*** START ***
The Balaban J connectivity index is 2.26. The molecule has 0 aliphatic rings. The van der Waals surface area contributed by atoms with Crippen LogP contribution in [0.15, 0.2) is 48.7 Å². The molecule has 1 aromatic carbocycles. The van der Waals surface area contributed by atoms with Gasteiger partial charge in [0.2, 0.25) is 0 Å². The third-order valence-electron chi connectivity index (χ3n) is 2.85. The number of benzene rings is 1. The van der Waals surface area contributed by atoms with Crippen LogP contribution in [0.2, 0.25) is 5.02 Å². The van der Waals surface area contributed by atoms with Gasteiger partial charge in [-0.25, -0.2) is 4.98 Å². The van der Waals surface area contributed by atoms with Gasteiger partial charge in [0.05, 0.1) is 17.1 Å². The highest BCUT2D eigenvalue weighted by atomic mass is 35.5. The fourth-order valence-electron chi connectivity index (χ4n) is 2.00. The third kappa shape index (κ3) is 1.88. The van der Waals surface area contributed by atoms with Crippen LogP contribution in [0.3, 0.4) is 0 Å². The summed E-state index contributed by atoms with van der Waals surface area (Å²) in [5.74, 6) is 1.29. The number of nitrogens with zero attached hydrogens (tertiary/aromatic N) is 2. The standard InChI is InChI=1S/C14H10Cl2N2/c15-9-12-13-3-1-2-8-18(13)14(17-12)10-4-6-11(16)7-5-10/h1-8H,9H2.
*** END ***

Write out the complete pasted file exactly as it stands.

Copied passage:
The Balaban J connectivity index is 2.26. The molecule has 0 aliphatic rings. The van der Waals surface area contributed by atoms with Crippen LogP contribution in [0.15, 0.2) is 48.7 Å². The molecule has 1 aromatic carbocycles. The van der Waals surface area contributed by atoms with Gasteiger partial charge in [0.2, 0.25) is 0 Å². The third-order valence-electron chi connectivity index (χ3n) is 2.85. The number of benzene rings is 1. The van der Waals surface area contributed by atoms with Crippen LogP contribution in [0.2, 0.25) is 5.02 Å². The van der Waals surface area contributed by atoms with Gasteiger partial charge in [-0.25, -0.2) is 4.98 Å². The van der Waals surface area contributed by atoms with Gasteiger partial charge in [0.05, 0.1) is 17.1 Å². The highest BCUT2D eigenvalue weighted by atomic mass is 35.5. The fourth-order valence-electron chi connectivity index (χ4n) is 2.00. The third kappa shape index (κ3) is 1.88. The van der Waals surface area contributed by atoms with Crippen LogP contribution in [0.3, 0.4) is 0 Å². The summed E-state index contributed by atoms with van der Waals surface area (Å²) in [5.74, 6) is 1.29. The number of nitrogens with zero attached hydrogens (tertiary/aromatic N) is 2. The standard InChI is InChI=1S/C14H10Cl2N2/c15-9-12-13-3-1-2-8-18(13)14(17-12)10-4-6-11(16)7-5-10/h1-8H,9H2.